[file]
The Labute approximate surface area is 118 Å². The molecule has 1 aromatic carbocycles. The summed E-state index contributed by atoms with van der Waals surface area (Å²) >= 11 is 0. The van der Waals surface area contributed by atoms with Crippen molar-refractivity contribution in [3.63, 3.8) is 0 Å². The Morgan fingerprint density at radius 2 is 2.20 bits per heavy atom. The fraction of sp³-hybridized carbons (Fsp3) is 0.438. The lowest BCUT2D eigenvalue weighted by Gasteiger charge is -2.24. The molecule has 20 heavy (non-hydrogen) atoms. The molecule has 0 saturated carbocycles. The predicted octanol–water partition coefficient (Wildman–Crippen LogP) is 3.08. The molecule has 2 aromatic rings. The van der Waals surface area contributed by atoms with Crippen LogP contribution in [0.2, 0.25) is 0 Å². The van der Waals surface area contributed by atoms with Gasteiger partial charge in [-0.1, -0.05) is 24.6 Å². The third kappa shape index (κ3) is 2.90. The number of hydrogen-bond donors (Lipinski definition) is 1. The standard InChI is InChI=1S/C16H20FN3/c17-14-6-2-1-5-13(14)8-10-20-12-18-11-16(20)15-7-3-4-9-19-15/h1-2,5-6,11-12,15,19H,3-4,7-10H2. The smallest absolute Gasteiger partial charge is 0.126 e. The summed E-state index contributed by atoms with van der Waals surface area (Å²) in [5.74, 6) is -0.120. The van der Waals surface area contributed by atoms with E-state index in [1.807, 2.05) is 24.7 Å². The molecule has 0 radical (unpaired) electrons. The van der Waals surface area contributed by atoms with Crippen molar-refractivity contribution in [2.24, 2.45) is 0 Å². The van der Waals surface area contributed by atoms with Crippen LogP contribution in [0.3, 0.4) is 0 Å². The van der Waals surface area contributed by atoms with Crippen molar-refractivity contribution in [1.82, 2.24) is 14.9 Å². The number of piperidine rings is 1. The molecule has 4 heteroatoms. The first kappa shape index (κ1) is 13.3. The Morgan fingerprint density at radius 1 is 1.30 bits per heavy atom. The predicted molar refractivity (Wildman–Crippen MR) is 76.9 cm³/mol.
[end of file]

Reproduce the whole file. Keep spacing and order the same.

The Labute approximate surface area is 118 Å². The molecule has 1 aromatic carbocycles. The summed E-state index contributed by atoms with van der Waals surface area (Å²) >= 11 is 0. The van der Waals surface area contributed by atoms with Crippen molar-refractivity contribution in [3.63, 3.8) is 0 Å². The Morgan fingerprint density at radius 2 is 2.20 bits per heavy atom. The fraction of sp³-hybridized carbons (Fsp3) is 0.438. The lowest BCUT2D eigenvalue weighted by Gasteiger charge is -2.24. The molecule has 20 heavy (non-hydrogen) atoms. The molecule has 0 saturated carbocycles. The predicted octanol–water partition coefficient (Wildman–Crippen LogP) is 3.08. The molecule has 2 aromatic rings. The van der Waals surface area contributed by atoms with Crippen LogP contribution in [0.2, 0.25) is 0 Å². The van der Waals surface area contributed by atoms with Gasteiger partial charge in [-0.1, -0.05) is 24.6 Å². The third kappa shape index (κ3) is 2.90. The number of hydrogen-bond donors (Lipinski definition) is 1. The standard InChI is InChI=1S/C16H20FN3/c17-14-6-2-1-5-13(14)8-10-20-12-18-11-16(20)15-7-3-4-9-19-15/h1-2,5-6,11-12,15,19H,3-4,7-10H2. The smallest absolute Gasteiger partial charge is 0.126 e. The summed E-state index contributed by atoms with van der Waals surface area (Å²) in [5.74, 6) is -0.120. The van der Waals surface area contributed by atoms with E-state index in [1.807, 2.05) is 24.7 Å². The molecule has 0 radical (unpaired) electrons. The van der Waals surface area contributed by atoms with Crippen molar-refractivity contribution in [2.24, 2.45) is 0 Å². The van der Waals surface area contributed by atoms with Crippen LogP contribution in [0.3, 0.4) is 0 Å². The van der Waals surface area contributed by atoms with Crippen molar-refractivity contribution in [1.82, 2.24) is 14.9 Å². The number of piperidine rings is 1. The molecule has 4 heteroatoms. The first kappa shape index (κ1) is 13.3. The Morgan fingerprint density at radius 1 is 1.30 bits per heavy atom. The predicted molar refractivity (Wildman–Crippen MR) is 76.9 cm³/mol.